I found out that the hinges AND the gas shocks on my 1 month old OMTech were loose, and that SLIGHT amount of movement was enough to throw my calibration off, to where it was never the same twice!
It seemed like every time I did anything (cut something, opened or closed the lid, turned off the power, etc) it would cause the image to shift in both X & Y directions, just slightly… but enough to be annoying as hell and make the overlay feature USELESS.
BUT… once I tightened up the shocks and hinges it improved a TON!
Then I moved on to my camera mount.
I mounted my camera to the underside of my lidand I was using a goPro/“linkage” style mount that I bought off Amazon (my camera has a 1/4" threaded nut for tripod mounting), but because of the mounts overall length, it acted like a “lever” and the weight of the camera would cause it to bounce any time I closed the lid, or I opened it up to it’s stops, and this slight amount of wiggle/bounce was JUST enough to cause the camera to shift on it’s plastic bushing, resulting in the bed image shifting by 2mm or more! (I couldn’t detect any movement when I tried by hand either… it looked/felt SOLID when I pushed on it with a finger).
So I replaced the long center “stalk” of the mount with a much shorter version that I 3D printed, and this resulted in the camera sitting much closer to the lid of the machine, eliminating the “lever” effect.
I also replaced the cheap, plastic, knobs on the camera mount with regular nuts and bolts, which allowed me to CRANK them down (after I got the alignment just right), further eliminating movement in the camera when moving the lid.
The final (and most dramatic) step that I took was once I had the camera position nailed down EXACTLY how I wanted it, and I had the bolts cranked down as tight as I could get them without cracking anything… I used the laser to cut a cube of foam down to the perfect size so that I could wedge it back behind the camera so it would give the camera a surface to rest against, and provide a slight amount of resistance against the tightened camera mount.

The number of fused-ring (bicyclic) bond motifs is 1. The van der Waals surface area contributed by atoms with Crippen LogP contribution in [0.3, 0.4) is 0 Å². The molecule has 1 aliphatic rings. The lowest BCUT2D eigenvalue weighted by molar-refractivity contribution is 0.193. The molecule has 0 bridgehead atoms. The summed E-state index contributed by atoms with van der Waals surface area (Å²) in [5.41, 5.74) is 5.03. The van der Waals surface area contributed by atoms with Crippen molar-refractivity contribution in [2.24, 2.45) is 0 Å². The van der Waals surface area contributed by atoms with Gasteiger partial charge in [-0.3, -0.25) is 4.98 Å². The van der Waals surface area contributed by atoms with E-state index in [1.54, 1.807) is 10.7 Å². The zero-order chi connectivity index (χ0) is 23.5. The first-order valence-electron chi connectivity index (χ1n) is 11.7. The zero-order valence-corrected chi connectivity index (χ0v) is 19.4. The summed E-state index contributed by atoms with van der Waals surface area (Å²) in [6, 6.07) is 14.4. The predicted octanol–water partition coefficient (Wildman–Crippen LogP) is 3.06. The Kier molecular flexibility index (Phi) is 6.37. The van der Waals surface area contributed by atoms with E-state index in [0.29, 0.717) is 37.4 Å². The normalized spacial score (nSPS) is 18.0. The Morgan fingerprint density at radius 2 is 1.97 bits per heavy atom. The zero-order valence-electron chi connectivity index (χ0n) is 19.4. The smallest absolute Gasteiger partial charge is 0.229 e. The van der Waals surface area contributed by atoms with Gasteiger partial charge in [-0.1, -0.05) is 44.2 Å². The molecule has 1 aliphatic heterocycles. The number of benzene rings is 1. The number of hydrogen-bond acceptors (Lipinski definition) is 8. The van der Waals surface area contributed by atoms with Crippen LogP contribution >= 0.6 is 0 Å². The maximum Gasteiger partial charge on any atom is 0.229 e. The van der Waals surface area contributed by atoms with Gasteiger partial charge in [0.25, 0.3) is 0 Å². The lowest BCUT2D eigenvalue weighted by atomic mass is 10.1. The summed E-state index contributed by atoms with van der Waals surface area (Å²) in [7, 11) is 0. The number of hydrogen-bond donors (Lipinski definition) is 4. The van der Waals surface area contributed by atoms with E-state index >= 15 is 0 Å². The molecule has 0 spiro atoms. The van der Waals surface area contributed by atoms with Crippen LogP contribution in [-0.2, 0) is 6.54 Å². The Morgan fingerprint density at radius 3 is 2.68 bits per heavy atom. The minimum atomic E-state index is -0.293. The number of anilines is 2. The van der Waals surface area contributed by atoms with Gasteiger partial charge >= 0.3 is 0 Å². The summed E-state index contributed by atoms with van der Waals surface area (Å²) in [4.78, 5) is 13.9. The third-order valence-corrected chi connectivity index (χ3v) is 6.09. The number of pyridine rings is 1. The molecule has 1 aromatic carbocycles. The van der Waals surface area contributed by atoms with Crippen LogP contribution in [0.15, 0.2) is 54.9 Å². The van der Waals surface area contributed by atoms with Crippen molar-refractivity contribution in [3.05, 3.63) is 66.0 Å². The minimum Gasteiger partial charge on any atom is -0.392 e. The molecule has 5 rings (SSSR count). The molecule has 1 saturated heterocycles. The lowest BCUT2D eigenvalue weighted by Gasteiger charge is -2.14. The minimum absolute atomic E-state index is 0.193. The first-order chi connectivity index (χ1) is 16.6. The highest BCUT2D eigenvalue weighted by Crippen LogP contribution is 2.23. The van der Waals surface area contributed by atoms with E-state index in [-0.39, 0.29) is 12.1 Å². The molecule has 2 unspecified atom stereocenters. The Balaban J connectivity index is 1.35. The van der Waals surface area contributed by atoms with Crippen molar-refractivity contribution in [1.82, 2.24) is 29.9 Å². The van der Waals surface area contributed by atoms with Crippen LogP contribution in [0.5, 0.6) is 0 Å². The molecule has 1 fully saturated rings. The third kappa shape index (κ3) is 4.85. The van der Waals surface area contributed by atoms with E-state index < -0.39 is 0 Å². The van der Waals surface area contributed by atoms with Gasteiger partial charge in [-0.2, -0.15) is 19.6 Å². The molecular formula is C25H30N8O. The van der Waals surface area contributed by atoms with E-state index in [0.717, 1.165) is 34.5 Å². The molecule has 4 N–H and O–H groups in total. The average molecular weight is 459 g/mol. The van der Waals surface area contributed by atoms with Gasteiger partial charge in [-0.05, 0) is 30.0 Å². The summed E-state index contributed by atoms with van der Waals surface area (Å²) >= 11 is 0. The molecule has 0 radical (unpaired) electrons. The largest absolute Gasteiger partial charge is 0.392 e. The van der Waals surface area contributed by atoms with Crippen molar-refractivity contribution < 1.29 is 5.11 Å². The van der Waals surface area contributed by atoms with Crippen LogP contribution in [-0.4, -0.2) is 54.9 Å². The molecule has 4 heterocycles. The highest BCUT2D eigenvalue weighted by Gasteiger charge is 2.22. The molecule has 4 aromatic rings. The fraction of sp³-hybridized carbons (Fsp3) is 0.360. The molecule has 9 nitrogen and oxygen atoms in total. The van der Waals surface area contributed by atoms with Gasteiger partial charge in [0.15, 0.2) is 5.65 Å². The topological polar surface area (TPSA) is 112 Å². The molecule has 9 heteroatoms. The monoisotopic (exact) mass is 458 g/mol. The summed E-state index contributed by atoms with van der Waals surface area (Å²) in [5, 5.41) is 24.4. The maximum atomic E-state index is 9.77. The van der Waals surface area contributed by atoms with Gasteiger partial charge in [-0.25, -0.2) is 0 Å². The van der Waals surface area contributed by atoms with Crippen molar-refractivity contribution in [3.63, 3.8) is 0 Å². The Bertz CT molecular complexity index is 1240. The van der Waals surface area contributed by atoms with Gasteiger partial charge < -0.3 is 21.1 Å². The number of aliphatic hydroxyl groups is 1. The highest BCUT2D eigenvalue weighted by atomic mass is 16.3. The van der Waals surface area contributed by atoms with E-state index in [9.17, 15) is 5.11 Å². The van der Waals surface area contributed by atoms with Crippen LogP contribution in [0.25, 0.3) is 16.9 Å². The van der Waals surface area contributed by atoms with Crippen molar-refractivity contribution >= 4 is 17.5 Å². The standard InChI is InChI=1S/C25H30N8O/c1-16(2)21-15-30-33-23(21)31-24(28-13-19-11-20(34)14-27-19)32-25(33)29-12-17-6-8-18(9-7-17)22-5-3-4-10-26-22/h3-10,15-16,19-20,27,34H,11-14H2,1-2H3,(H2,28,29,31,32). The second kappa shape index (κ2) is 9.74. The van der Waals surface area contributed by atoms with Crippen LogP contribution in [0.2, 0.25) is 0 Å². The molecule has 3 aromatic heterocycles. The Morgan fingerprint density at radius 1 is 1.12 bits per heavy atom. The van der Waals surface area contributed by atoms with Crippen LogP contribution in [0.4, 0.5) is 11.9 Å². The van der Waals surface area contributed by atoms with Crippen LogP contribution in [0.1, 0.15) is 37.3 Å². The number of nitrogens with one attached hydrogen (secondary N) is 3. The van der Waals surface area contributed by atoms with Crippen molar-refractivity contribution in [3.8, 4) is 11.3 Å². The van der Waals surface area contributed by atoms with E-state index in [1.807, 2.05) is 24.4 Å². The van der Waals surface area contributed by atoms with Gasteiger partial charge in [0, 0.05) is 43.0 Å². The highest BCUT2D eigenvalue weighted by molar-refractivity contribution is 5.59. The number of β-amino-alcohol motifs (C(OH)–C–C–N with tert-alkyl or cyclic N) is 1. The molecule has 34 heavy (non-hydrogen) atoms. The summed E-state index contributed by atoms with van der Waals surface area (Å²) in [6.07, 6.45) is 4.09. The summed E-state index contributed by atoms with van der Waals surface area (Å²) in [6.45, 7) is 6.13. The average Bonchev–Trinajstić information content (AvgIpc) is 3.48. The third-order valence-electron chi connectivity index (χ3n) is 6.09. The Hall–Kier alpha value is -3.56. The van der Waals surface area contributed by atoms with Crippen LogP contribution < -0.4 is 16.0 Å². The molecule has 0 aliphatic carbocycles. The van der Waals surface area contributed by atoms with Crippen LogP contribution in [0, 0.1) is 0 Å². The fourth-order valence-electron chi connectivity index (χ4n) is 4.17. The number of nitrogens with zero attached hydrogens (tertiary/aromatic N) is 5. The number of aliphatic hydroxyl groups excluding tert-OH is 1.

Then I rolled out a “worm” of modeling clay and wrapped it around the edge of the camera where it made contact with foam block and I gently worked it into and around the junction, effectively “sticking” the camera up against a backstop, COMPLETELY eliminating any sort of residual bouncing or flexing that the camera had in it’s (now rigid) mounting setup.
Even when I close the lid a bit rougher than normal, the video output doesn’t “bounce” when the lid hits the bump stops, the moving image just “stops” dead, with no rebound or bouncing visible at ALL.
After all of this, I no longer have any issues with inconsistent overlay positioning except for the rare occasion when I accidentally whack the camera with a piece of material that I’m loading/unloading, or… when I bump into it with the back of my head after I stick my head into the machine for various (probably irresponsible) reasons.
Now the only camera-related issues that I have left are frequent contrast issues that are caused by the camera getting “blown out” by the LED strips that I installed reflecting off of white/light colored surfaces. And I also have a TON of problems whenever I switch my lens tube to a longer or shorter tube (to change to a different focal length for cutting VS engraving), it changes the distance between the camera lens, and the bed, and this throws my entire lens calibration out of whack, nothing on screen is straight or square.
I wish Lightburn would either allow multiple camera calibrations to be stored, or they would incorporate some sort of fixed calibration pattern (stickers maybe) that you just stick onto the border of the bed so that the software could do some sort of automatic calibration before every job (or on demand) so it could automatically compensate for lens distortion due to changes in Z height.
Oh well, one step at a time!
Good luck mate!